From the New York Times best-selling author Candice Millard, this is the gripping true story of one dramatic - and emblematic - year in the early life of Winston Churchill. At the age of 24, Winston Churchill believed that to achieve his ambition of becoming Prime Minister, he must do something spectacular on the battlefield. Although he had put himself in real danger in colonial wars in India and Sudan and as a journalist covering the Spanish-American War in Cuba, glory and fame had eluded him.
At the pivotal battles of Twin Tunnels and Chipyong-ni in February 1951, UN forces met and contained large-scale attacks by Chinese forces. Colonel Paul Freeman and the larger-than-life Colonel Ralph Monclar led the American 23rd Infantry Regiment and the French Bataillon de Corée, respectively, in the fierce and dangerous battles that followed the precipitous UN retreat down the Korean Peninsula.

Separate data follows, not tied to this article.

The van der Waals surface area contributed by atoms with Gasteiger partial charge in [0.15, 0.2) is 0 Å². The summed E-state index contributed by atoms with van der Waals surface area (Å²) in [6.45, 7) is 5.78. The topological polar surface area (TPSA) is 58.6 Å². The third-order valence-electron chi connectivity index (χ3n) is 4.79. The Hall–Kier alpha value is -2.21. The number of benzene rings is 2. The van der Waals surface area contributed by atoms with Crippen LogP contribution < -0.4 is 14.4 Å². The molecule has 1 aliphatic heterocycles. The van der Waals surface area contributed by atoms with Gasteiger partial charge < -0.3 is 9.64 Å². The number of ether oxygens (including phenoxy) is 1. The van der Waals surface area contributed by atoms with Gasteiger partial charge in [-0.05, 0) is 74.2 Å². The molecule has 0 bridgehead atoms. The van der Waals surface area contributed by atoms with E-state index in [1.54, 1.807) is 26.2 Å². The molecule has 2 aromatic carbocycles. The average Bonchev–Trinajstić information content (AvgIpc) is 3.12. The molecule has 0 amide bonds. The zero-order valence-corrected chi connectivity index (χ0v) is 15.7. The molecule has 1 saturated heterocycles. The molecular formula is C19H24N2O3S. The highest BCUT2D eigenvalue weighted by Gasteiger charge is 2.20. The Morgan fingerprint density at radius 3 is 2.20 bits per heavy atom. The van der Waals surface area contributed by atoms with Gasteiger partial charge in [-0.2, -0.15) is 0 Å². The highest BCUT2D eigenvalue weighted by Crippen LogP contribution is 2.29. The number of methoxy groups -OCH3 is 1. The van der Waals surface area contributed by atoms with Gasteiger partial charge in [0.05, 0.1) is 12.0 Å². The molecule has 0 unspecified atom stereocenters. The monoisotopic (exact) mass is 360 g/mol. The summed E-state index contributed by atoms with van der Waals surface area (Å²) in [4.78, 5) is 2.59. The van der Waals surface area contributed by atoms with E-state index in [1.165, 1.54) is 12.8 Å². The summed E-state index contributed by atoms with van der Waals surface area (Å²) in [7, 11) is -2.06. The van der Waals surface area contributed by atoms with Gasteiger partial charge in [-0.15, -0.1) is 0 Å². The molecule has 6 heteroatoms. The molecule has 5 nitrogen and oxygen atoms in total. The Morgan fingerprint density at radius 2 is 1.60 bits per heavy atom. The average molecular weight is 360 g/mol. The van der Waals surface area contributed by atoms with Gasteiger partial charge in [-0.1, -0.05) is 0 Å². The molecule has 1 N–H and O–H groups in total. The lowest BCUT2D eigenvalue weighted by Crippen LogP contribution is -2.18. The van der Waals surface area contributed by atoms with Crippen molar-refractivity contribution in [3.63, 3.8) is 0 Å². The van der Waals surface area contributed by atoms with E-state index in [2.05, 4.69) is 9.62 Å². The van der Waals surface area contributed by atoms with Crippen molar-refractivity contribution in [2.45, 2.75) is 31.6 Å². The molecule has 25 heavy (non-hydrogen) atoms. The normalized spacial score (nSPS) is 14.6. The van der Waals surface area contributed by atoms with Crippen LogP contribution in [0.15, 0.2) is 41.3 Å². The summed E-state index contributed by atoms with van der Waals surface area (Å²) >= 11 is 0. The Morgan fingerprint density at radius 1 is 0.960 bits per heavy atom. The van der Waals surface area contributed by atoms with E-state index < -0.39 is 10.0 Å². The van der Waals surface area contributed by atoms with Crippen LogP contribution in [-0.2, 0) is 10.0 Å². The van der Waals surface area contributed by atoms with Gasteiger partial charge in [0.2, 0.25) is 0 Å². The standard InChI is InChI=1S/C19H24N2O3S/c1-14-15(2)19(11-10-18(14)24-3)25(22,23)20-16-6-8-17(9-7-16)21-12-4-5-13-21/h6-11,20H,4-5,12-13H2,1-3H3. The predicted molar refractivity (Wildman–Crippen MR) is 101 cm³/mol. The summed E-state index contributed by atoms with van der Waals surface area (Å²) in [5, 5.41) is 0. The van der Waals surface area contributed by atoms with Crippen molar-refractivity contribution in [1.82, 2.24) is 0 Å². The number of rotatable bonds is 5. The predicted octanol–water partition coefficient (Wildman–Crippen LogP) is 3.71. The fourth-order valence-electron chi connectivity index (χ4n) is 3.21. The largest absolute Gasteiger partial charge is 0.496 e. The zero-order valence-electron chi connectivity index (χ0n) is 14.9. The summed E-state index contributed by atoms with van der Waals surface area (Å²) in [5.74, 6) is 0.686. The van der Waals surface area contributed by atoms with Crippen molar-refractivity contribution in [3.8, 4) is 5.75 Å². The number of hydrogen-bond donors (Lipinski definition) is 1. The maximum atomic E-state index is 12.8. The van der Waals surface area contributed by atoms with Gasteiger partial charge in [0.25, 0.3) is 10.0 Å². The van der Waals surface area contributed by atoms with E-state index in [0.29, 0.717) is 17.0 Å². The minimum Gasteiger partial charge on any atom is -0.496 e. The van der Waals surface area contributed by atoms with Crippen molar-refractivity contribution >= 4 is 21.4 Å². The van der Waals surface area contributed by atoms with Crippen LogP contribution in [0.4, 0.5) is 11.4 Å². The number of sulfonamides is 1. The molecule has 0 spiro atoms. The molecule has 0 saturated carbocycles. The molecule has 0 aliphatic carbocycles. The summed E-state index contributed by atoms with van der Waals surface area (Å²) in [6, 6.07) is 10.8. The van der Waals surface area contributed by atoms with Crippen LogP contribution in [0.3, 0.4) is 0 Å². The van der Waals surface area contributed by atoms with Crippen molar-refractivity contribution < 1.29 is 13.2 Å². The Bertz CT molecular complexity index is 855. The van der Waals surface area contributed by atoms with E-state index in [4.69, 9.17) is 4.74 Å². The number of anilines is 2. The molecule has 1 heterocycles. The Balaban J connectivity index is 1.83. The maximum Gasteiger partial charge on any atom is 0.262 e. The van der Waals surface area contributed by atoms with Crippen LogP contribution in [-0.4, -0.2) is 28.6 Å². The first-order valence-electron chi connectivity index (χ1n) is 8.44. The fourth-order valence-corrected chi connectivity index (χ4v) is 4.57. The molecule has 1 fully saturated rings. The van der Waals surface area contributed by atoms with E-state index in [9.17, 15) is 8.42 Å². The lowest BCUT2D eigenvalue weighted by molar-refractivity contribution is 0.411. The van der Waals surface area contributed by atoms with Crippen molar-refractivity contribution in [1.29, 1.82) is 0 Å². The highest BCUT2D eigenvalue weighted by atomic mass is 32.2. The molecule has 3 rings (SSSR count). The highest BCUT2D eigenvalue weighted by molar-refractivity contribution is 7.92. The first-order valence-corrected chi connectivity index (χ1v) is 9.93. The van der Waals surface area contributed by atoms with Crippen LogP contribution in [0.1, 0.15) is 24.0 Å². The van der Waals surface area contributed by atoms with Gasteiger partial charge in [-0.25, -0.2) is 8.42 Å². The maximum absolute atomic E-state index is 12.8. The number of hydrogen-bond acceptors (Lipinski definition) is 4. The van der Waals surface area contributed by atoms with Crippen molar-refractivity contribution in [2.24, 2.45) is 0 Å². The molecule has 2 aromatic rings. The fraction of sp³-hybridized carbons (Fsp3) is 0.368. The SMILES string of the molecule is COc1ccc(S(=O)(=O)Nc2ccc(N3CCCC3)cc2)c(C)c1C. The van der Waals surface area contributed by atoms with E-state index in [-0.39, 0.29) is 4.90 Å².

In an increasingly urbanized world, urban terrain has become a greater factor in military operations. Simultaneously, advances in military technology have given military forces sharply increased capabilities. The conflict comes from how urban terrain can negate or degrade many of those increased capabilities. What happens when advanced weapons are used in a close-range urban fight with an abundance of cover? Storming the City analyzes the performance of the US Army and US Marine Corps in urban combat in four major urban battles of the mid-20th century.
The rugged island of Sicily, dominated in the east by the snow-crowned eminence of the active volcano Mount Etna (which rises to a height of 11,000 feet), lies in the ocean just off the "toe" of the "boot" of Italy. This spectacular setting witnessed one of 1943's pivotal battles as the theater of Allied operations shifted from North Africa to Europe - Operation Husky, a mixed victory wresting control of Sicily from the Axis.